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• Level: GCSE
• Subject: Maths
• Word count: 2057

# The Pay Phone Problem

Extracts from this document...

Introduction

The Pay Phone Problem

Introduction

This coursework is about finding all the possible combinations for putting money in to payphones using various different coins and using those results to try to find a formula that works so you would successfully be able to predict how many coins you would have to put in the payphone for the next total without having to go through all the listings.

Objective

1. A woman is going to make a phone call costing any multiple of 10p. I am going to investigate the number of different ways she could put the 10p and 20p coins into the payphone.

2) A man also wants to use the pay phone. He has plenty of 10p and 50p coins. He has no other coins. He wishes to make a telephone call costing any multiple of 10p.

I am going to investigate the number of different ways he has of entering the 10p and 50p coins into the telephone.

3) I will then investigate the more general cases

10p’s and 20p’s

## Amount Spent (p)

Ways of putting the coins in (p)

Total number of ways

10

10.

1

20

20,

10+10.

2

30

20+10,

10+20,

10+10+10.

3

40

20+20,

20+10+10,

10+20+10,

10+10+20,

10+10+10+10.

5

50

20+20+10,

20+10+20,

10+20+20,

20+10+10+10, 10+20+10+10, 10+10+20+10, 10+10+10+20, 10+10+10+10+10.

8

60

20+20+20,

20+20+10+10,

20+10+20+10,

20+10+10+20,

10+20+20+10,

10+20+10+20,

10+10+20+20,

20+10+10+10+10,

10+20+10+10+10,

10+10+20+10+10,

10+10+10+20+10,

10+10+10+10+20,

10+10+10+10+10+10+10.

13

## No. of Ways

10

1

20

2

30

3

40

5

50

8

60

13

Pattern

Middle

2

60

50+10

10+50

10+10+10+10+10+10

3

70

50+10+10

10+50+10

10+10+50

10+10+10+10+10+10+10

4

80

50+10+10+10

10+50+10+10

10+10+50+10

10+10+10+50

10+10+10+10+10+10+10+10

5

90

50+10+10+10+10

10+50+10+10+10

10+10+50+10+10

10+10+10+50+10

10+10+10+10+50

10+10+10+10+10+10+10+10+10

6

100

50+50

50+10+10+10+10+10

10+50+10+10+10+10

10+10+50+10+10+10

10+10+10+50+10+10

10+10+10+10+50+10

10+10+10+10+10+50

10+10+10+10+10+10+10+10+10+10

8

 Amount spent (p) Total no. of ways of putting in coins 10 1 20 1 30 1 40 1 50 2 60 3 70 4 80 5 90 6 100 8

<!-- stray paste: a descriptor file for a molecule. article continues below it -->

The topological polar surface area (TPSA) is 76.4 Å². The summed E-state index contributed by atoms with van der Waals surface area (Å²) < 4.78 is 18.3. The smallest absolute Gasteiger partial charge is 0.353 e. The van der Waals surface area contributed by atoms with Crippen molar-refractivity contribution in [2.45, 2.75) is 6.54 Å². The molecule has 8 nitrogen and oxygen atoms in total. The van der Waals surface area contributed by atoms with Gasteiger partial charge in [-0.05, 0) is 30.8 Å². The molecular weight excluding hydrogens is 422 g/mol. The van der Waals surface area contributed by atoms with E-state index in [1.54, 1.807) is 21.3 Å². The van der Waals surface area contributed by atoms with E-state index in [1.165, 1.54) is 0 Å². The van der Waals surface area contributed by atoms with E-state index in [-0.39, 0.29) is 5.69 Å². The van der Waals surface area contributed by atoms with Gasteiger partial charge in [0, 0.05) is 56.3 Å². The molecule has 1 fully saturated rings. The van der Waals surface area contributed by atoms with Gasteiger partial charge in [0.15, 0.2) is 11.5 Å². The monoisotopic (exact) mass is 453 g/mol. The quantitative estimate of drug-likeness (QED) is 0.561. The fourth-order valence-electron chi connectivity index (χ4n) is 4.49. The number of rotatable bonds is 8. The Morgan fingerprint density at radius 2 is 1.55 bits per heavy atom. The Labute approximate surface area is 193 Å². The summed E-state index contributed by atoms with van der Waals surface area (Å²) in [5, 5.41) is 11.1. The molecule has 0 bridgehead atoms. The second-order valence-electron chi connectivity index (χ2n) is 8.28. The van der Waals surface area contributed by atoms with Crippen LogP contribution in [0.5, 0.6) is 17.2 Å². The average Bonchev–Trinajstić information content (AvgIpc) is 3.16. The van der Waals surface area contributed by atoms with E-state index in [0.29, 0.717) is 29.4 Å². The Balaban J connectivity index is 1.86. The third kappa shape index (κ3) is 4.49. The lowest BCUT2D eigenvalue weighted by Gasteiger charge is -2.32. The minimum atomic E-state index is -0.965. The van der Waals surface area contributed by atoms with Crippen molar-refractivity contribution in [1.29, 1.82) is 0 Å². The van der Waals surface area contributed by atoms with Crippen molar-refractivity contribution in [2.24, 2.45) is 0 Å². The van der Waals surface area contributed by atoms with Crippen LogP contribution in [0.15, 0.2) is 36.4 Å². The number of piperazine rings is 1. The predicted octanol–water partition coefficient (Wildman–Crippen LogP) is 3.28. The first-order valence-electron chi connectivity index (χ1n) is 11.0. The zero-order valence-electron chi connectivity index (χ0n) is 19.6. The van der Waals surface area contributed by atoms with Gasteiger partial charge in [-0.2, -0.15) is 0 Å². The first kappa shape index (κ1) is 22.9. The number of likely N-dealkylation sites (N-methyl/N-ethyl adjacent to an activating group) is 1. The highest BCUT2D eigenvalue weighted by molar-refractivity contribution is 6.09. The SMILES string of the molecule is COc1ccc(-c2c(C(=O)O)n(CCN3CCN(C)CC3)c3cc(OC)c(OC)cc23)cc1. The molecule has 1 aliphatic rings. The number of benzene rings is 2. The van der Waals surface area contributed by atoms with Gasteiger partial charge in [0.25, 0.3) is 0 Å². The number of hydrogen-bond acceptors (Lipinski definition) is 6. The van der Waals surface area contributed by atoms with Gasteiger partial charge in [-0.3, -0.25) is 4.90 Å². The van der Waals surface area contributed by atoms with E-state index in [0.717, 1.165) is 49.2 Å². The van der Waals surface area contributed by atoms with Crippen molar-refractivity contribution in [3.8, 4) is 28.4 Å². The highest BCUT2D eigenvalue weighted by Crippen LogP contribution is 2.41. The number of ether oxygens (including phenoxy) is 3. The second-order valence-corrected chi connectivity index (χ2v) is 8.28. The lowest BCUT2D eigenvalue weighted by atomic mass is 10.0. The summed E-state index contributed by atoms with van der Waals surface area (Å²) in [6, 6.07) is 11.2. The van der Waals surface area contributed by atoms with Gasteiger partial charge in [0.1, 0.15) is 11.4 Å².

## Pattern

The numbers in the table showing the number of ways possible to pay a call costing multiples of ten, using 10p’s and 50p pieces. Using the number of ways:1, 1, 1, 1, 2, 3, 4, 5, 6, 8; I noticed that adding the previous term and the term 5 terms ago gives you the next number in the sequence.

Un=Un-1+Un-5, where Un is the number of ways to make a call costing 10n pence.

## Prediction

Knowing that the previous term and the tem 5 terms ago makes the next one I can predict that for a 110p call the would be 11 different ways of putting the coins in.

## Explanation for Prediction

As every total no of combinations of putting the coins into the pay phone are found by adding the previous term and the term 5 terms ago, the result of Un can be solved by this formula:

Un=Un-1+Un-5, where Un is the number of ways to make a call costing 10n pence.

e.g. for 110p we know it is the equivalent of U11. Let us put this into the formula, to find the number of ways.

U11=U11-1+U11-5

=U10+U6

=8+3

=11

Test

 Amount spent (p)

Conclusion

(p)

Total no. of ways of putting in coins

10

10

1

20

10+10

1

30

10+10+10

1

40

40

10+10+10+10

2

50

40+10

10+40

10+10+10+10+10

3

60

40+10+10

10+40+10

10+10+40

10+10+10+10+10+10

4

So now I have worked out the combinations for; (10p, 20p), (10p, 30p), (10p, 40p) and (10p, 50p) and found the formulae, which are shown below:

Coins for combinations Formulae
10p’s and 20p’s, 10p’s and 30p’s, 10p’s and 40p’s, 10p’s and 50p’s.

Un=Un-1+Un-2,     Un=Un-1+Un-3,     Un=Un-1+Un-4,     Un=Un-1+Un-5.

From the above it is clear that there is a relationship between the coins for combinations and the relevant formulae. The last numbers of the formulae changes to 2, 3, 4 and 5 when we use 20p, 30p, 40p and 50p respectively. This also shows us that when 20 is divided by 10 it equals 2 and 30 divided by 10 equals 3 and so on.
As the 10p is constant throughout the tables, the first part of the formulae (U
n-1) is also remaining constant and 10 divided by 10 equals 1.

From these formulae, it is possible to find the General Rule for (10p, np) where; f = any multiple of 10 and fp >10p

So General Rule for (10p, np) would be;

Un=Un-1+Un-f/10

Test

In the following example, I am going to test the total no of combinations for 50p made by 10p and 20p coins. U5 = 50p

(10p, fp)Un = Un-1+Un-f/10
(10p, 20p)U5 = U5-1+U5-20/10

= U4+U3
= 5+3
=
8

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